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Cabarrus County is located in the south central section of the state, bordered by the North Carolina counties of Stanly, Union, Mecklenburg, Iredell, and Rowan.
The county was formed in 1792 from part of Mecklenburg County. It was named in honor of Stephen Cabarrus of Edenton, who was a member of the North Carolina State Legislature several times, and Speaker of the House of Commons four times. In 1795 an act was passed naming commissioners to erect a courthouse on the land of Samuel Huie (Hughey) which had already been selected as a proper place for the county seat. They were ordered to lay out the town of Concord, which was incorporated in 1806.
Cabarrus County was created in 1792 from Mecklenburg County.
Mecklenburg County was created in 1763 from Anson County.
Anson County was created in 1750 from Bladen County.
Bladen County was created in 1734 from New Hanover County.
New Hanover County was created in 1729 from Craven County.
Craven County was created in 1705 from Bath County.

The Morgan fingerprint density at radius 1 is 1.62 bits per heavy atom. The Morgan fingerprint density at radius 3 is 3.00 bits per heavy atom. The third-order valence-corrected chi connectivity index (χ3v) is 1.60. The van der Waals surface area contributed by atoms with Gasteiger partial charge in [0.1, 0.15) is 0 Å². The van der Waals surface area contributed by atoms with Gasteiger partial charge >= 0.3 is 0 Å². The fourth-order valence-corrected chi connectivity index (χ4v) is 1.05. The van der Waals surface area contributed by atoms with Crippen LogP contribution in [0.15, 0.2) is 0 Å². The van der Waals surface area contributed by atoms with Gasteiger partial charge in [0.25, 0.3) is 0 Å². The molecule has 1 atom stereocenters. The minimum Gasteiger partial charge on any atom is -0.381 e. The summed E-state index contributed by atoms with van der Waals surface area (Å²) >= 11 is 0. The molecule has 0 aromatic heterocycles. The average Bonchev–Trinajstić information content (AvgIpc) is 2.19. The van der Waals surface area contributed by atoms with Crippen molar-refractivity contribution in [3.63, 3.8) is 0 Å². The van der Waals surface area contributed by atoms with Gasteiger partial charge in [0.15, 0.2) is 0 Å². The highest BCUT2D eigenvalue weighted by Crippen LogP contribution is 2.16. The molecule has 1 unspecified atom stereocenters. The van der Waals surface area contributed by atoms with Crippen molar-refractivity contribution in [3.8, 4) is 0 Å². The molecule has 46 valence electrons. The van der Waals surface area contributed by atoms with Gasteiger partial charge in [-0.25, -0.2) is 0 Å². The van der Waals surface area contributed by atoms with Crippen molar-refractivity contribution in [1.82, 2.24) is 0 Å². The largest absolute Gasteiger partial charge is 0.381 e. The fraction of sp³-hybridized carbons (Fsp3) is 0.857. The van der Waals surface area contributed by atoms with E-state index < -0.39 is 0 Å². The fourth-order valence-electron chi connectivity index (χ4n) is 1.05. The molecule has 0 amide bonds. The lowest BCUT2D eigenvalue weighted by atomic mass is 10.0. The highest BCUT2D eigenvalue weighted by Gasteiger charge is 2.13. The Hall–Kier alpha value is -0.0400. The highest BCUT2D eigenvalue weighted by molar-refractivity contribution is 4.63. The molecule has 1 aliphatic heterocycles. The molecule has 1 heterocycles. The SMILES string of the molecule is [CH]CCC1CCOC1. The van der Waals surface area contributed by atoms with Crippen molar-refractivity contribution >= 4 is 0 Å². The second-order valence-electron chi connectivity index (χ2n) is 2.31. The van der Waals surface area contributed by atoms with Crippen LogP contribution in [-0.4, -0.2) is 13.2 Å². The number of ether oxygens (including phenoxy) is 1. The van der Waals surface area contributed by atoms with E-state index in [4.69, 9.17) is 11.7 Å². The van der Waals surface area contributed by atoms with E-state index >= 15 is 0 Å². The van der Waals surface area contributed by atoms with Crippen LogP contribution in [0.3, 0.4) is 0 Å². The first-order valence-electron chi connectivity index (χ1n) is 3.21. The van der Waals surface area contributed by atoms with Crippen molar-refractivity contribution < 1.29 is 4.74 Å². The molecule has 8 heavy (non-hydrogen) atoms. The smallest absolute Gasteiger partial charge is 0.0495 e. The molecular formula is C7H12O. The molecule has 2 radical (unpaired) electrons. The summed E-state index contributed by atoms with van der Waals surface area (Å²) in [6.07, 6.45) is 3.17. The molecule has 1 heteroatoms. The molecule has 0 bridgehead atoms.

In colonial times, and even later, county boundaries were not always well-defined in frontier areas. Also, new piedmont counties were being created rapidly during the 1700′s, and county lines changed again and again during this process. Families sometimes lived very close to another county and may have gone there for various reasons. It is good genealogical practice to check records in the neighboring counties for your families.
While European settlers were not in the Cabarrus area before the middle 1700′s, it is still interesting to know the “administrative ancestry” of the area. And it is good to remember that European settlers were not the first human beings to live here.
A series of YouTube videos are available on the internet, with retired Judge Clarence Horton as the host. The link given will take you to the playlist. There is a total of 22 videos, on these subjects: Episode One, Stephen Cabarrus, Historical Cabarrus, Historical Markers I, Historical Markers II, Churches, Lutheran Churches, Reformed Churches, Reed Gold Mine, Brumley Mine, The Phifer Family, Bost Mill, George Washington, Stonewall Jackson, Textiles Part I, Textiles Part II, Textiles Part III, Warren Coleman, African Spirituals, County Fair, Pancho Villa, Detention Center.